Part II of II
Celebrity musician coaches Christina Aguilera, Cee Lo Green, Adam Levine and Blake Shelton begin building their teams
Behind the Screens with Joshua Maloni
Jermaine Paul had already found success in the music industry. It just wasn't his own. The husband and father of four was a back-up singer for A-list performers Alicia Keys and Mary J. Blige.
He entered "The Voice" to make his own aspirations of musical stardom a reality.
"Well, I'm a family man - a father of four. And I've always worked hard to support my family, and for years I had a steady gig and it was great. And it's been great. But one thing within that, you know, there's always been that dream of doing it myself, and really having my own chance out there," Paul said. "Before, you know, I think I was about 16, 17, I had a situation with a couple record companies that were interested, and that didn't work out. And then, by the time I was 19, I was starting a family. So it was always supporting my family. It's always been the main focus for me.
"But deep down I've always wanted to give my - give a solo career a try. And, you know, I just felt like it was a now or never thing. You know, when you've got your little girl looking at you - my daughter looking up at me telling me, 'Daddy, you should try this, you should this,' you know, that right there just ... that said it all for me to go ahead and give it a shot."
Gwen Sebastian, meanwhile, put her family on hold to audition for "The Voice." She and her drummer boyfriend, Louie, agreed to postpone having children so she could pursue her dream. She said it was a hard decision, but a worthwhile investment in her career.
"Absolutely, totally, especially - you know, especially after getting this opportunity. It's the most incredible thing that's ever happened to me," she said. "And watching it (Monday), it was like reliving that moment and then seeing (Louie) there and reliving everything that we were talking about that day. It just really, really sunk in. Yes, absolutely. I'm totally - I'm so happy that I made that decision."
Former Air Force analyst Angie Johnson benefitted from "The Voice" host Carson Daly, who Tweeted about her YouTube video. Impressed with her cover of Adele's "Rolling in the Deep," he shared the performance with his 122,000 followers.
But Daly wasn't the first person to notice Johnson's talent.
"Throughout my career, I always sang anthems and stuff for different promotion ceremonies, different retirement ceremonies, and I got asked to audition for Tops in Blue," Johnson said. "After Tops in Blue, which was a one-year temporary duty, I got asked to join the Air Force Band, and the Air Force Band is a full-time position. This was all while I was active duty, and I served a six-year active duty term."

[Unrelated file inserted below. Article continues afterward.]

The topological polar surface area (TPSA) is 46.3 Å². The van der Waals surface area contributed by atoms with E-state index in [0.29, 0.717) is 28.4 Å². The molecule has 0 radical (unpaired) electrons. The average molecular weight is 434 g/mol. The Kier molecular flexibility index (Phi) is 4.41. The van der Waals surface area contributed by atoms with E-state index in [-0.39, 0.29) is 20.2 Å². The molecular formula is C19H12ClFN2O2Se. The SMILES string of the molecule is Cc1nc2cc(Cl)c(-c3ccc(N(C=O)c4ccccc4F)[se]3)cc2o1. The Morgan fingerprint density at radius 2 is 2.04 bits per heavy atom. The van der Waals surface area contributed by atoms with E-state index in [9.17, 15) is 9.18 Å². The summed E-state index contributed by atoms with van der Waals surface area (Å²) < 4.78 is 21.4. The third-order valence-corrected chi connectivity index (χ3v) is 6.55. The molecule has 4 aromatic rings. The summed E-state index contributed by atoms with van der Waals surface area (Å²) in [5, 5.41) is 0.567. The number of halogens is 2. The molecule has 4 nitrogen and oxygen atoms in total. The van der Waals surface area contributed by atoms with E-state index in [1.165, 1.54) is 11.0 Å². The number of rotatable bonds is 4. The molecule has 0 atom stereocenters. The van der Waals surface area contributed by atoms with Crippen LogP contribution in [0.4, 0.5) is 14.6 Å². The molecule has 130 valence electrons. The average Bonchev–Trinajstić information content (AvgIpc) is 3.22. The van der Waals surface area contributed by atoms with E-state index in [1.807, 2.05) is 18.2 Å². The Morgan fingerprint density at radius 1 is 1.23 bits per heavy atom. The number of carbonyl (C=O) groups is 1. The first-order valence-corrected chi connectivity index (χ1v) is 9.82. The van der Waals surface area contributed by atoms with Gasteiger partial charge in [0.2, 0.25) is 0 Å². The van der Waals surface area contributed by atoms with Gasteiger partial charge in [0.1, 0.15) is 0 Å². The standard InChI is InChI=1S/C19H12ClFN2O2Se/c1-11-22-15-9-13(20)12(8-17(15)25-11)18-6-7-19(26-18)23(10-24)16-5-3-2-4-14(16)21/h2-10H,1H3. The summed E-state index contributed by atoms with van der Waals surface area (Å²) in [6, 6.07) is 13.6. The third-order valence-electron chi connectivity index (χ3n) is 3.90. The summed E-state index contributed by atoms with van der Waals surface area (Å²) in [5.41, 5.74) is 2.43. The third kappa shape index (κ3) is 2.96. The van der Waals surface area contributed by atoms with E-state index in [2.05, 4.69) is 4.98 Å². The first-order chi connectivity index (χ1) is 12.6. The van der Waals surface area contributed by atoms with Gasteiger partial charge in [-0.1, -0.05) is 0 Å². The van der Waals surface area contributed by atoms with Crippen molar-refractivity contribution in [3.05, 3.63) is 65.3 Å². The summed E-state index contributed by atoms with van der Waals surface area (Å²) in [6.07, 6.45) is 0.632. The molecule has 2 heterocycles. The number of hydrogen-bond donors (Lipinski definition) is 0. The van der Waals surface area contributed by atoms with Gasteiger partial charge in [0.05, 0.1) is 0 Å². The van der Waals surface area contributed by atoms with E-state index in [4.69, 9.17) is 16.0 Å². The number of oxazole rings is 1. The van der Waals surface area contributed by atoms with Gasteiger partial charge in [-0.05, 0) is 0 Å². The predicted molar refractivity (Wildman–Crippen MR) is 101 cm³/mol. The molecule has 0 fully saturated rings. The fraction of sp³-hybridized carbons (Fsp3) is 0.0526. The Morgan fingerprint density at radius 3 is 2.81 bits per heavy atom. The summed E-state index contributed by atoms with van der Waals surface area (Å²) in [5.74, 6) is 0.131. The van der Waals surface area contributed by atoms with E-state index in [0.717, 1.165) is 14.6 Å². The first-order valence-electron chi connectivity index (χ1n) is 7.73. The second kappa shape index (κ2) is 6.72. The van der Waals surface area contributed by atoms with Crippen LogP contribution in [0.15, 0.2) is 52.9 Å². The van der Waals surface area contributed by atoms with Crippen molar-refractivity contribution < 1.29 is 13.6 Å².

Remarkably, the stage-savvy singer didn't have any formal training growing up.
"Well, prior to being in the service, I really didn't have a lot of musical experience. I joined when I was 19 years old, and I really just sang at musicals in school. I had some solos in choir and I sang in a little church group called The Pleasants. That was the bulk of what I had done prior to joining the military," Johnson said. "Once I joined the military and became a member of Tops and Blue is when I really started learning how to be an entertainer and how to be a performer. And then that kind of positioned me to be able to audition for the Air Force Band. All of those years of just entertaining troops is where I learned how to be a showman, and I don't really have a lot of commercial experience at all."
Perhaps none of "The Voice" singers is less experienced than Lindsey Pavao. Prior to her TV appearance, the Sacramento, Calif., bartender's largest audience was less than 50 people. Performing at a community center once, her voice cracked and she stopped cold.
But Pavao went into her "Voice" audition with a different mindset.
"The whole time the audition was going on, I was like trying in my head to turn nervousness to excitement. I just kept saying, 'This is really exciting! This is good! This is not like the scariest thing you've ever done in your entire life,' " she said.
The success of Pavao's performance has given her newfound confidence as she moves forward in the competition.
"Yes. Going into it, I think at every stage of the progress of getting to that blind audition, I was just so amazingly surprised and I was just like, 'Man, singing in front of these people is going to be awesome. I don't really think anybody is going to turn around, but that would be amazing.' When three of them did, it was like probably the most beautiful affirmation I've ever had - just kind of realizing that what I love to do, people might actually like what I do too," Pavao said. "It was great and, moving forward, I mean, it's just made like everything I've been thinking and wanting in life, I feel like I can really go for now. It's great and it just motivates me 100 times more to get my art out there and my songs. It's great - it's probably one of the most proud moments of my life so far."